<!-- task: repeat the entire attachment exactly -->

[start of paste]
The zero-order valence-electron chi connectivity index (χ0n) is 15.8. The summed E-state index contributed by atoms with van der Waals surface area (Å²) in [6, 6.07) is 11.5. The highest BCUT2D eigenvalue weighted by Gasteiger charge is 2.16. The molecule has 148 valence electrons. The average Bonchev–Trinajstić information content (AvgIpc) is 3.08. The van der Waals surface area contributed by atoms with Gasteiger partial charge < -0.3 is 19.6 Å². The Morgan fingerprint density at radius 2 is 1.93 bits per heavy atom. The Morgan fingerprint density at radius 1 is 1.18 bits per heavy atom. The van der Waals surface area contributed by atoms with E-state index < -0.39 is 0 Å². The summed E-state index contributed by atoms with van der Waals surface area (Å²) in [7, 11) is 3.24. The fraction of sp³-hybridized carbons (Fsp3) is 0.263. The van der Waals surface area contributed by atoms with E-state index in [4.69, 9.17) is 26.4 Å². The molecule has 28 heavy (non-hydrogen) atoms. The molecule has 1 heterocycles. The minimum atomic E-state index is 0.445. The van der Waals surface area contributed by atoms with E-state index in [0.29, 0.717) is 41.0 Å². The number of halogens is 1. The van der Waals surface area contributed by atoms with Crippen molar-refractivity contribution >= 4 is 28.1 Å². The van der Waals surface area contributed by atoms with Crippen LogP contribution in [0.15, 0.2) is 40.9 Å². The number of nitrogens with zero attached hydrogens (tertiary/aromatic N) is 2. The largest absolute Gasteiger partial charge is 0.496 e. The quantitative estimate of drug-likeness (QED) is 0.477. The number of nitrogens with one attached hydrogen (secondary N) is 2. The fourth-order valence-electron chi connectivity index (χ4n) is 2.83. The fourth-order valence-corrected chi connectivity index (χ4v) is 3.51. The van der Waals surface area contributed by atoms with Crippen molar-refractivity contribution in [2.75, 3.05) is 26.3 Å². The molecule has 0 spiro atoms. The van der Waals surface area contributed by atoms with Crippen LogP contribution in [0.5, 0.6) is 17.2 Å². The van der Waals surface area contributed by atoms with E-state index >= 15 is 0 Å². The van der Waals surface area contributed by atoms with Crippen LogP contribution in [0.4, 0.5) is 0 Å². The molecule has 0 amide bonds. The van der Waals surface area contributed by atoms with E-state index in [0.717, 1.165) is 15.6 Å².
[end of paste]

The zero-order valence-electron chi connectivity index (χ0n) is 15.8. The summed E-state index contributed by atoms with van der Waals surface area (Å²) in [6, 6.07) is 11.5. The highest BCUT2D eigenvalue weighted by Gasteiger charge is 2.16. The molecule has 148 valence electrons. The average Bonchev–Trinajstić information content (AvgIpc) is 3.08. The van der Waals surface area contributed by atoms with Gasteiger partial charge < -0.3 is 19.6 Å². The Morgan fingerprint density at radius 2 is 1.93 bits per heavy atom. The Morgan fingerprint density at radius 1 is 1.18 bits per heavy atom. The van der Waals surface area contributed by atoms with E-state index < -0.39 is 0 Å². The summed E-state index contributed by atoms with van der Waals surface area (Å²) in [7, 11) is 3.24. The fraction of sp³-hybridized carbons (Fsp3) is 0.263. The van der Waals surface area contributed by atoms with E-state index in [4.69, 9.17) is 26.4 Å². The molecule has 28 heavy (non-hydrogen) atoms. The molecule has 1 heterocycles. The minimum atomic E-state index is 0.445. The van der Waals surface area contributed by atoms with E-state index in [0.29, 0.717) is 41.0 Å². The number of halogens is 1. The van der Waals surface area contributed by atoms with Crippen molar-refractivity contribution >= 4 is 28.1 Å². The van der Waals surface area contributed by atoms with Crippen LogP contribution in [0.15, 0.2) is 40.9 Å². The number of nitrogens with zero attached hydrogens (tertiary/aromatic N) is 2. The largest absolute Gasteiger partial charge is 0.496 e. The quantitative estimate of drug-likeness (QED) is 0.477. The number of nitrogens with one attached hydrogen (secondary N) is 2. The fourth-order valence-electron chi connectivity index (χ4n) is 2.83. The fourth-order valence-corrected chi connectivity index (χ4v) is 3.51. The van der Waals surface area contributed by atoms with Crippen molar-refractivity contribution in [2.75, 3.05) is 26.3 Å². The molecule has 0 spiro atoms. The van der Waals surface area contributed by atoms with Crippen LogP contribution in [0.5, 0.6) is 17.2 Å². The van der Waals surface area contributed by atoms with E-state index >= 15 is 0 Å². The van der Waals surface area contributed by atoms with Crippen LogP contribution in [0.4, 0.5) is 0 Å². The molecule has 0 amide bonds. The van der Waals surface area contributed by atoms with E-state index in [0.717, 1.165) is 15.6 Å².